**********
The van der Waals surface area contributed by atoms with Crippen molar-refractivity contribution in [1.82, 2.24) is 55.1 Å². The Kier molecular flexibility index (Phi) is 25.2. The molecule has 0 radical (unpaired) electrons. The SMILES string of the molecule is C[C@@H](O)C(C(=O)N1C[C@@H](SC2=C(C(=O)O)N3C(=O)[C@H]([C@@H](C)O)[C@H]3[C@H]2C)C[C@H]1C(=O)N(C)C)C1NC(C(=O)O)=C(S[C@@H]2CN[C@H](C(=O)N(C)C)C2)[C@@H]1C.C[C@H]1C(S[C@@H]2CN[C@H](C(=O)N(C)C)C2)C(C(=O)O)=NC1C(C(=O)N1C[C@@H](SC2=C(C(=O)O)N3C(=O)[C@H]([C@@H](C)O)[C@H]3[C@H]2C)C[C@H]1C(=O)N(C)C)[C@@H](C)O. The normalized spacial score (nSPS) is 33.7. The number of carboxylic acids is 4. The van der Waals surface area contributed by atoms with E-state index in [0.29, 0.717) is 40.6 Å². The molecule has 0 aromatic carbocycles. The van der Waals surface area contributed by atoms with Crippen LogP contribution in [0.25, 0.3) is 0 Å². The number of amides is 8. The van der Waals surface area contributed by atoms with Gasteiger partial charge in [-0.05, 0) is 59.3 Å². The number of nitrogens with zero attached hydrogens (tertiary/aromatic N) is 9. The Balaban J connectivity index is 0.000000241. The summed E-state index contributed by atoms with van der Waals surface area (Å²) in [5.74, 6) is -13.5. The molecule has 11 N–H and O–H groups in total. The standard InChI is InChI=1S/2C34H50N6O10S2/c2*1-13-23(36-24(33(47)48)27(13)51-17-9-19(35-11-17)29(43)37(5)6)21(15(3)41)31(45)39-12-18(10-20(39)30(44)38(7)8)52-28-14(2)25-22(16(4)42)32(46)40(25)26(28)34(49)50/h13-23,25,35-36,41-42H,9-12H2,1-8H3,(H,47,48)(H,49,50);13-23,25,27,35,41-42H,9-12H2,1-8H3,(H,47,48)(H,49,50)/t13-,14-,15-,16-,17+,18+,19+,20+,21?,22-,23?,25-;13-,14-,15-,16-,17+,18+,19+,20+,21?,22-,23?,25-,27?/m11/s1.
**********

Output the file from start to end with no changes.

The van der Waals surface area contributed by atoms with Crippen molar-refractivity contribution in [1.82, 2.24) is 55.1 Å². The Kier molecular flexibility index (Phi) is 25.2. The molecule has 0 radical (unpaired) electrons. The SMILES string of the molecule is C[C@@H](O)C(C(=O)N1C[C@@H](SC2=C(C(=O)O)N3C(=O)[C@H]([C@@H](C)O)[C@H]3[C@H]2C)C[C@H]1C(=O)N(C)C)C1NC(C(=O)O)=C(S[C@@H]2CN[C@H](C(=O)N(C)C)C2)[C@@H]1C.C[C@H]1C(S[C@@H]2CN[C@H](C(=O)N(C)C)C2)C(C(=O)O)=NC1C(C(=O)N1C[C@@H](SC2=C(C(=O)O)N3C(=O)[C@H]([C@@H](C)O)[C@H]3[C@H]2C)C[C@H]1C(=O)N(C)C)[C@@H](C)O. The normalized spacial score (nSPS) is 33.7. The number of carboxylic acids is 4. The van der Waals surface area contributed by atoms with E-state index in [0.29, 0.717) is 40.6 Å². The molecule has 0 aromatic carbocycles. The van der Waals surface area contributed by atoms with Crippen LogP contribution in [0.25, 0.3) is 0 Å². The number of amides is 8. The van der Waals surface area contributed by atoms with Gasteiger partial charge in [-0.05, 0) is 59.3 Å². The number of nitrogens with zero attached hydrogens (tertiary/aromatic N) is 9. The Balaban J connectivity index is 0.000000241. The summed E-state index contributed by atoms with van der Waals surface area (Å²) in [5.74, 6) is -13.5. The molecule has 11 N–H and O–H groups in total. The standard InChI is InChI=1S/2C34H50N6O10S2/c2*1-13-23(36-24(33(47)48)27(13)51-17-9-19(35-11-17)29(43)37(5)6)21(15(3)41)31(45)39-12-18(10-20(39)30(44)38(7)8)52-28-14(2)25-22(16(4)42)32(46)40(25)26(28)34(49)50/h13-23,25,35-36,41-42H,9-12H2,1-8H3,(H,47,48)(H,49,50);13-23,25,27,35,41-42H,9-12H2,1-8H3,(H,47,48)(H,49,50)/t13-,14-,15-,16-,17+,18+,19+,20+,21?,22-,23?,25-;13-,14-,15-,16-,17+,18+,19+,20+,21?,22-,23?,25-,27?/m11/s1.